Future 50
A New Generation of Leaders Has Arrived

For shepherding a revolution in plant-based meat

As a scientist, Celeste Holz-Schietinger can easily do the math on meat: A growing global population plus an inability for livestock producers to keep up with demand plus concern over the environment equals a looming food crisis. Her solution? Plant-based alternatives. And it seems that consumers agree, with the burgeoning global faux meat market expected to nearly triple by 2027 to hit US$14.9 billion. 

At Impossible Foods, it’s Holz-Schietinger’s job to help satisfy that growing appetite. She oversees product innovation and flavor discovery within a 150-person team that invents, designs and creates the next generation of tasty lab-inspired proteins that—to the delight of vegans and environmentalists everywhere—remove cows and pigs from the equation. 

Holz-Schietinger has summed up her purpose as “protecting and providing ways for humans to live more sustainably.” A career that began as a biochemist researching DNA mutations in leukemia patients changed directions in 2012, shortly after Holz-Schietinger completed her doctorate. That’s when she joined the then-1-year-old fledgling startup Impossible Foods as principal scientist.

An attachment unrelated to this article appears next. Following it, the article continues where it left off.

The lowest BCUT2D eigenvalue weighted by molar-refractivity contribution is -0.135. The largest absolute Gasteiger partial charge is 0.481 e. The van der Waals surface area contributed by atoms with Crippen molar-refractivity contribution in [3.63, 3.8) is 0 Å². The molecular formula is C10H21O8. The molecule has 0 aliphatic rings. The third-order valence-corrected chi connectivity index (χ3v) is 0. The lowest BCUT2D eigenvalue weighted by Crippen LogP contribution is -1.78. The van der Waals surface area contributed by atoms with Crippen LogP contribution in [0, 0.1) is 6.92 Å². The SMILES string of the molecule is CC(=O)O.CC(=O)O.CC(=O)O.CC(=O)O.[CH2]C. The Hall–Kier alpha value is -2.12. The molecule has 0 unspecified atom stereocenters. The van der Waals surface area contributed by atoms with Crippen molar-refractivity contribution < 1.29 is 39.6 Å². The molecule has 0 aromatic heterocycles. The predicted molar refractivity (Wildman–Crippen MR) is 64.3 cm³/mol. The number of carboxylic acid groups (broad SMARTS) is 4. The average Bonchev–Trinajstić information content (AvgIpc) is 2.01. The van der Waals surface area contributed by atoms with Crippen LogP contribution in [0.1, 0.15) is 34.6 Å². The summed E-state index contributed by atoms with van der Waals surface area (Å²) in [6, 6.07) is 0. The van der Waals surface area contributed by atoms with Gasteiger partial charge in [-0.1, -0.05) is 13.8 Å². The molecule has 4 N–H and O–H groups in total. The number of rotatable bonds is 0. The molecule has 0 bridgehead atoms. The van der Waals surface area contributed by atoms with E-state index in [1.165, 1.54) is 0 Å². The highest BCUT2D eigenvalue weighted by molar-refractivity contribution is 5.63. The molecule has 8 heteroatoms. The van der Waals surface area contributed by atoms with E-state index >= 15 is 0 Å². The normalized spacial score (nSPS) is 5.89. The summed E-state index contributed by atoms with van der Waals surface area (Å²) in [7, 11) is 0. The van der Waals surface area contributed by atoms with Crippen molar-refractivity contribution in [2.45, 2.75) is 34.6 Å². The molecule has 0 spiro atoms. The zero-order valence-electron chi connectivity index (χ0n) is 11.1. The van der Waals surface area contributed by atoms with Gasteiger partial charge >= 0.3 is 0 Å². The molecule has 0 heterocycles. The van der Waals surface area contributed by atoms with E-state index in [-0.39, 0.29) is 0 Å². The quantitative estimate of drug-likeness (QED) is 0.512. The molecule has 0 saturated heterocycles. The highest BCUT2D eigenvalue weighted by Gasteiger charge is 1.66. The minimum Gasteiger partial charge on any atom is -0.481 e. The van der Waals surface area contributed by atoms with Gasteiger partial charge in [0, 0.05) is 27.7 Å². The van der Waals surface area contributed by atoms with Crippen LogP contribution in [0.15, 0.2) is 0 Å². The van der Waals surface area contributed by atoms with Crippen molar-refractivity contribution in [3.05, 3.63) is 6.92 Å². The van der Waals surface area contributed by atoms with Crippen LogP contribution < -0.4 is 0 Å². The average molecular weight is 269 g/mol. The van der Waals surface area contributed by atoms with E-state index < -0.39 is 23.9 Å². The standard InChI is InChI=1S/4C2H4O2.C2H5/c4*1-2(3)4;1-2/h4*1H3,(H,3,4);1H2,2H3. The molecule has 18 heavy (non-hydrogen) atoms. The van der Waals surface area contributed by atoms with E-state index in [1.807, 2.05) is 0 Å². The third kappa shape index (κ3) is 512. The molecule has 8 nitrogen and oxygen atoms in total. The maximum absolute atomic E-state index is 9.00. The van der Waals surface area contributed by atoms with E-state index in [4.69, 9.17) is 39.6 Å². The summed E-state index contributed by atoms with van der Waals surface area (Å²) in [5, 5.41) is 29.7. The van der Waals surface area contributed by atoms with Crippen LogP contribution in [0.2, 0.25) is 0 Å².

Holz-Schietinger and her team introduced the Impossible Burger in 2016 and followed up three years later with the Impossible Burger 2.0, deconstructing the original patty until they found a formula that achieved better grilling. To replicate a meaty flavor, they turned to an unexpected ingredient: a plant-based version of leghemoglobin, or heme, the molecule found in blood that contains iron. The Impossible Foods team genetically engineered yeast so it can make leghemoglobin. 

And that was just the start. Her team unveiled Impossible Sausage last year, and a project to develop Impossible Pork is in the works. She has applied for more than 30 patents, and Impossible Foods is now preparing to go public with a stock offering that could value the company at around US$10 billion. 

Some health advocates have a bone to pick with Impossible Foods, knocking the products for being genetically modified and processed. But Holz-Schietinger remains committed to delivering on the company’s promise: to scale production of nutrient-rich plant-based meat that can help feed the world.

“At Impossible Foods, I get to bring together my life purpose with my passion for understanding how things work and my love of food—to create foods that are delicious,” she says. 

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